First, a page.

The fantasy sequences in those early episodes provided a kind of premonition of the heroics to come: one shows him on a subway car with a brown liquid sloshing in one of the seats; Louie takes off his shirt to absorb the filth, and his fellow riders celebrate. These sequences often contained the show’s most brilliant moments. He hears garbagemen outside his apartment banging cans as he is sleeping, and then they are climbing through his window and jumping on his bed. He decides to avoid a visit to his father by stealing a motorcycle, riding to the ocean, hopping on a boat, and heading toward the horizon. He spends Christmas sharing a meal with some peasants in rural China.
The one fully positive experience Louie has in Oklahoma is also a fantasy, and it ends the season. He attends a fair in a rainy parking lot and enters a tent where Civil War–style photographs are staged. After two women ask for his help — everyone is always asking for his help — he dresses up as a general and takes a picture with them. He treats them courteously and dances with them, and when he finally returns home to New York, he puts the photograph on the refrigerator. He explains to his daughter that the man in the photo is his great-great-great-great-grandfather — “His name was Bash, Bush, Blackbottom, uh, Bottompit. Blackbottom Pit” — a great soldier who was killed by snakes.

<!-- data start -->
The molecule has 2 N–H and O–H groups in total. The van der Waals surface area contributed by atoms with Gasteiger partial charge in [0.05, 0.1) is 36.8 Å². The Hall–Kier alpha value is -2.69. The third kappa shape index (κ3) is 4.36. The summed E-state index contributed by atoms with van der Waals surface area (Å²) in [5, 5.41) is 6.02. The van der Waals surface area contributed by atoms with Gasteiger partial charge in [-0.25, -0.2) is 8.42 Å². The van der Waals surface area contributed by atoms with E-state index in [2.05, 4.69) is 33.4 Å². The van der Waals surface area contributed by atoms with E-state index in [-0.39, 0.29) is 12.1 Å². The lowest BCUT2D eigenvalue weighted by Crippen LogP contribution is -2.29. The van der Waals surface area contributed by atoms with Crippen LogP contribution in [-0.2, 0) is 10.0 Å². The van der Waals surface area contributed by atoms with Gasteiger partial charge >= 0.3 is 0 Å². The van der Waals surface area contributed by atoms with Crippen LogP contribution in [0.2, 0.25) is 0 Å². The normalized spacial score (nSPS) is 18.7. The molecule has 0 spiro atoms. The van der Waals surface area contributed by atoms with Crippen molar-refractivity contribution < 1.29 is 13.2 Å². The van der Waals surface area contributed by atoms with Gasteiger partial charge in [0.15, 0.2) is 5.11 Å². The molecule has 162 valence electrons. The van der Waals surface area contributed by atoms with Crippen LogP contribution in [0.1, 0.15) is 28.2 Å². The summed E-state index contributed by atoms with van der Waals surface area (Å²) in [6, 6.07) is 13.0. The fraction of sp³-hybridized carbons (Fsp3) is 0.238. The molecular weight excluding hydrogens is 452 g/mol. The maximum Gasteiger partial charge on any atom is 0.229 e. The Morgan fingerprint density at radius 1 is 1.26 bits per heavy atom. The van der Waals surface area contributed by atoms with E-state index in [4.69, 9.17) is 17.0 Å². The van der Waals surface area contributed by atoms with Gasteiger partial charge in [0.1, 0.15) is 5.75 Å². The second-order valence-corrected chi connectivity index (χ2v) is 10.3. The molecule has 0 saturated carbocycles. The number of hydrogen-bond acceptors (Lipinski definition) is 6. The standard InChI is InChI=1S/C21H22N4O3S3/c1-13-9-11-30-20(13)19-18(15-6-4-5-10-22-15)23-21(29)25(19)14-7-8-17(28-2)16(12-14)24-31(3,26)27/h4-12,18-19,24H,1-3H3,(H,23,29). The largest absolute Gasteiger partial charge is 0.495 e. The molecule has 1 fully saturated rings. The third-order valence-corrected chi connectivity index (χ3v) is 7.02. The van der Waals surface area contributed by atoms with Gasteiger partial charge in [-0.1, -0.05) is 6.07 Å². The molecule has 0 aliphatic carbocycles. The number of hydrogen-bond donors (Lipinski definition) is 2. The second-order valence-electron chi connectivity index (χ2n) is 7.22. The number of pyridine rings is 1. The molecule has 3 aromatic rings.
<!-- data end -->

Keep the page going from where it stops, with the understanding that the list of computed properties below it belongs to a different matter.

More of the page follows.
Part of the perfection of this closing is that the daughter seems to know that her father is telling her a fantasy, but still wants to hear more. “He shot the last shot of the Civil War and he missed. So they just quit. That’s why they quit the war, because it was such a bad shot. But then he went home and his wife had been eaten by a snake, so he killed the snake that ate his wife,” Louie says.
His daughter says, “Wait, I thought he was killed by the snake.”
“Yes. A whole other snake. Totally unrelated snake. About a week later. On a Wednesday. The snake ate him.”
“Wow,” she says. “What else?”
I watched Season 5 of Louie in a series of 6:30 a.m. viewings with my twenty-two-month-old daughter. She doesn’t speak much, and while I recognize that I should be concerned about “screen time,” I wanted to watch, and she wanted to watch, and, naturally, she drew my attention to aspects of the show that I had been missing. She dwelled on Louie’s mortal traits, not his superpowers. Three words in particular caught her attention, all of them from the opening credits. “Louie?” she would say hopefully each morning. Then, “Pizza?” — a reference to the slice he eats after ascending the West Fourth Street subway stairs. Finally she would say, without fail, “Die?” Which, I had never noticed before, is the last word of the theme song, as in “Louie, Louie, you’re gonna —”